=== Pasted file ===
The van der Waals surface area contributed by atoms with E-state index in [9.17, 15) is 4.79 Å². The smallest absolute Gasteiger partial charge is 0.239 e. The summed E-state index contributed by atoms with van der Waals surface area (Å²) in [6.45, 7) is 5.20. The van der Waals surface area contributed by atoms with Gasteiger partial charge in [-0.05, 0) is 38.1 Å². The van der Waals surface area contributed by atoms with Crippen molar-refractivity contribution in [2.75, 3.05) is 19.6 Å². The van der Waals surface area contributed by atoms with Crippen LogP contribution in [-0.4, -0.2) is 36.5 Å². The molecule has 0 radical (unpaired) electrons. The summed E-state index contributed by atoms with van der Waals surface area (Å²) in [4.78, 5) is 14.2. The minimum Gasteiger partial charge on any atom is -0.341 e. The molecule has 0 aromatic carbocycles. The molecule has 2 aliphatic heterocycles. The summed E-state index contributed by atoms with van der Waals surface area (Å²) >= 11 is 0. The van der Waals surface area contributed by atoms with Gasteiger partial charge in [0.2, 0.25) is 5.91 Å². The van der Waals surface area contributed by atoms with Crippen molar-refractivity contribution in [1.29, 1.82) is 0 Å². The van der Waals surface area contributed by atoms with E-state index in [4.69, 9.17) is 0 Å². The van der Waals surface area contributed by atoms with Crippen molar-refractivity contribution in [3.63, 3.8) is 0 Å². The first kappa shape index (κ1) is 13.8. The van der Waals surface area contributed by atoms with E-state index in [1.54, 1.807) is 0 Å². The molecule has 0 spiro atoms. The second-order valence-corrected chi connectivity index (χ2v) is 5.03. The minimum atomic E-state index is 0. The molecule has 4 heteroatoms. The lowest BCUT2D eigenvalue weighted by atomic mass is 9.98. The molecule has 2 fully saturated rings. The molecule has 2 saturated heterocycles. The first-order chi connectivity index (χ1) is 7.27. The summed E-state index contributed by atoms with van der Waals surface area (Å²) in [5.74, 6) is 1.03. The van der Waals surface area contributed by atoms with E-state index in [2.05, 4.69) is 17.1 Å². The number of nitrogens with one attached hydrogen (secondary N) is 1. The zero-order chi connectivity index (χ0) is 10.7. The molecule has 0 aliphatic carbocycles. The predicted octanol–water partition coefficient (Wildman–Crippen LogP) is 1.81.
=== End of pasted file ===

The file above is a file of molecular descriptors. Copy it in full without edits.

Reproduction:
The van der Waals surface area contributed by atoms with E-state index in [9.17, 15) is 4.79 Å². The smallest absolute Gasteiger partial charge is 0.239 e. The summed E-state index contributed by atoms with van der Waals surface area (Å²) in [6.45, 7) is 5.20. The van der Waals surface area contributed by atoms with Gasteiger partial charge in [-0.05, 0) is 38.1 Å². The van der Waals surface area contributed by atoms with Crippen molar-refractivity contribution in [2.75, 3.05) is 19.6 Å². The van der Waals surface area contributed by atoms with Crippen LogP contribution in [-0.4, -0.2) is 36.5 Å². The molecule has 0 radical (unpaired) electrons. The summed E-state index contributed by atoms with van der Waals surface area (Å²) in [4.78, 5) is 14.2. The minimum Gasteiger partial charge on any atom is -0.341 e. The molecule has 0 aromatic carbocycles. The molecule has 2 aliphatic heterocycles. The summed E-state index contributed by atoms with van der Waals surface area (Å²) >= 11 is 0. The van der Waals surface area contributed by atoms with Gasteiger partial charge in [0.2, 0.25) is 5.91 Å². The van der Waals surface area contributed by atoms with Crippen molar-refractivity contribution in [1.29, 1.82) is 0 Å². The van der Waals surface area contributed by atoms with E-state index in [4.69, 9.17) is 0 Å². The van der Waals surface area contributed by atoms with Crippen molar-refractivity contribution in [3.63, 3.8) is 0 Å². The first kappa shape index (κ1) is 13.8. The van der Waals surface area contributed by atoms with E-state index in [1.54, 1.807) is 0 Å². The molecule has 0 spiro atoms. The second-order valence-corrected chi connectivity index (χ2v) is 5.03. The minimum atomic E-state index is 0. The molecule has 4 heteroatoms. The lowest BCUT2D eigenvalue weighted by atomic mass is 9.98. The molecule has 2 fully saturated rings. The molecule has 2 saturated heterocycles. The first-order chi connectivity index (χ1) is 7.27. The summed E-state index contributed by atoms with van der Waals surface area (Å²) in [5.74, 6) is 1.03. The van der Waals surface area contributed by atoms with E-state index in [2.05, 4.69) is 17.1 Å². The number of nitrogens with one attached hydrogen (secondary N) is 1. The zero-order chi connectivity index (χ0) is 10.7. The molecule has 0 aliphatic carbocycles. The predicted octanol–water partition coefficient (Wildman–Crippen LogP) is 1.81.